NOAA Fisheries supports and promotes a range of offshore and inshore aquaculture projects across the continental United States and the Pacific Islands region. And when it comes to talking about aquaculture (farming seafood), the last thing we want to do is clam up.
But we’re helping a U.S. territory “clam up” in an entirely different sense. A NOAA funded project in Guam is setting up giant clam aquaculture in two southern villages, Inalåhan and Malesso. The project will improve the livelihoods of community members by providing food, jobs, and shells for cultural practices and artisanry. It’ll also train the next generation of giant clam aquaculture specialists through internships.
“It’s going to help Guam become a more food-independent, self-sustaining island,” said project lead Frank C. Roberto, a biologist at Guam’s Department of Agriculture, Division of Aquatic and Wildlife Resources (DAWR).
Giant clams, or hima in the CHamoru language of the Mariana Islands, are an important part of Guam’s culture. Archaeological findings show that the island’s people used clam shells for tools such as adzes, scrapers, and knives. They also incorporated the shells into body ornamentation and precious jewelry, including sinahi, a crescent moon necklace that’s a symbol of CHamoru pride and culture.
Today, hima are still harvested for meat and jewelry (often sold within the community and to tourists), but they’ve become a regulated species due to overharvesting.
Roberto hopes the project will simultaneously create a sustainable supply of domestic food and provide seed stocks to help restore reefs and wild clam populations. The aquaculture project is part of an island-wide effort to expand domestic food options. Currently, Guam imports more than 90 percent of food and has no major export crop.
A 2021 pilot project, in collaboration with Inalåhan Mayor Anthony Chargualaf, planted giant clams collected from various Guamanian reefs into Inalåhan tide pools. The endeavor garnered overwhelming community support. It also led Malesso Mayor Ernest Chargualaf to request his village become a second cooperative extension site for giant clam aquaculture.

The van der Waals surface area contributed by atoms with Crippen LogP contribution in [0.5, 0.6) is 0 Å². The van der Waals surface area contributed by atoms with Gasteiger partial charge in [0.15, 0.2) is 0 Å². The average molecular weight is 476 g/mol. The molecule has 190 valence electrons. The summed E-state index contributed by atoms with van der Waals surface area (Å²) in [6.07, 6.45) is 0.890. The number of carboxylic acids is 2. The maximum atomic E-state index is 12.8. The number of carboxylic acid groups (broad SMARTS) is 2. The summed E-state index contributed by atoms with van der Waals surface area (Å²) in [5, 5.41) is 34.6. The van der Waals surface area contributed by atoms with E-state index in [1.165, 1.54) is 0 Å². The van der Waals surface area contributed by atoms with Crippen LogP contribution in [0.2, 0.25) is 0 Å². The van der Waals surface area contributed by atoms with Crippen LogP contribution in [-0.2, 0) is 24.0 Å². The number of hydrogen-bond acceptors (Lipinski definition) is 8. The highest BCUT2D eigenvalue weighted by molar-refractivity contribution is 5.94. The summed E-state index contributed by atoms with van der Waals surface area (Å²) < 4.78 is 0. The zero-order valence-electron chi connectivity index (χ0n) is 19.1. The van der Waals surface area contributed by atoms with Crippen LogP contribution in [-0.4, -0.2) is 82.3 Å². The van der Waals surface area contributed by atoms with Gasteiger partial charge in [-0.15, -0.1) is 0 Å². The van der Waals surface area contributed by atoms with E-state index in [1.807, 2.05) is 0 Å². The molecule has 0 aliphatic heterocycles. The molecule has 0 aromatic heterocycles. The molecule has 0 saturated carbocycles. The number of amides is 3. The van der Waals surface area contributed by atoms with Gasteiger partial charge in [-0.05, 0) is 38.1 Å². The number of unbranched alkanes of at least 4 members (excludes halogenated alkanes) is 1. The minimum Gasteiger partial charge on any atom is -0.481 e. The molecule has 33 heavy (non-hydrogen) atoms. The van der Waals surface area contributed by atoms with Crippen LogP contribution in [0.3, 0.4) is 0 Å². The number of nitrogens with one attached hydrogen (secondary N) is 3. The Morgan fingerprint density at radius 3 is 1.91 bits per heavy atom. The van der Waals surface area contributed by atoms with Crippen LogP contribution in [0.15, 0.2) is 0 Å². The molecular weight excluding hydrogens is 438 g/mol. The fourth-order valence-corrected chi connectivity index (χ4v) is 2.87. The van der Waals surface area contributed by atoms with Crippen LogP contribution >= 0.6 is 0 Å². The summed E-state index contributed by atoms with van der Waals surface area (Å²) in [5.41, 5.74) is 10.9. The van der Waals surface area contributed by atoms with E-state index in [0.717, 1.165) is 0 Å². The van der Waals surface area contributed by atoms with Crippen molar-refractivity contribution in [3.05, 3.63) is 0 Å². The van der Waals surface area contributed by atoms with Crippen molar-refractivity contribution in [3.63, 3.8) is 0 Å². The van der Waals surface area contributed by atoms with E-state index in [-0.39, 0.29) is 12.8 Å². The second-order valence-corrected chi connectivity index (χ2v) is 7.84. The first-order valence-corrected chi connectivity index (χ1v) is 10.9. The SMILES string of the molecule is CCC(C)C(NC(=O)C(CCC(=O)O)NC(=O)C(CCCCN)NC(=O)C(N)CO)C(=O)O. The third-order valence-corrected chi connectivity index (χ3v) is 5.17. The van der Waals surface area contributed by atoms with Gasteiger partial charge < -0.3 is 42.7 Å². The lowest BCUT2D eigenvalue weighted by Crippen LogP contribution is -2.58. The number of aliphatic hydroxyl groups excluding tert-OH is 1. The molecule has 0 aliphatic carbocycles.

For the new project, the Aquaculture Association of Palau is supplying DAWR with 1,000 giant clams, some of which will serve as broodstock for future projects. DAWR will provide the villages with the necessary materials and knowledge for hima aquaculture, including equipment to construct the farm and in-water cages. The villages will be responsible for constructing and managing the farm.
“It’s better to have the community involved because it gives them a better respect for and connection to the project,” Roberto said.
Ten high-school interns will be recruited from the two villages to serve as “Hima Ambassadors.” They will receive mentoring and training in all aspects of the project, including educational workshops focused on inducing clams to spawn and rearing larvae.
The interns will also be involved in outreach efforts to increase community awareness of and involvement in the project. Planned outreach includes participating in a cultural clam-dish cook-off and working with local carvers to create beautiful indigenous body ornamentations from the shells.
Ultimately, the project will help revitalize CHamoru cultural ties to natural marine resources and may one day help rebuild Guam’s giant clam populations.
“We’re not trying to change the world with giant clam farming in Guam,” Roberto said. “We’re trying to increase our village communities’ capacity for this type of work, elevate the ancestral knowledge that’s already here, and support cultural, environmental, and economic security.”
The funds for this project are being administered by the Pacific States Marine Fisheries Commission.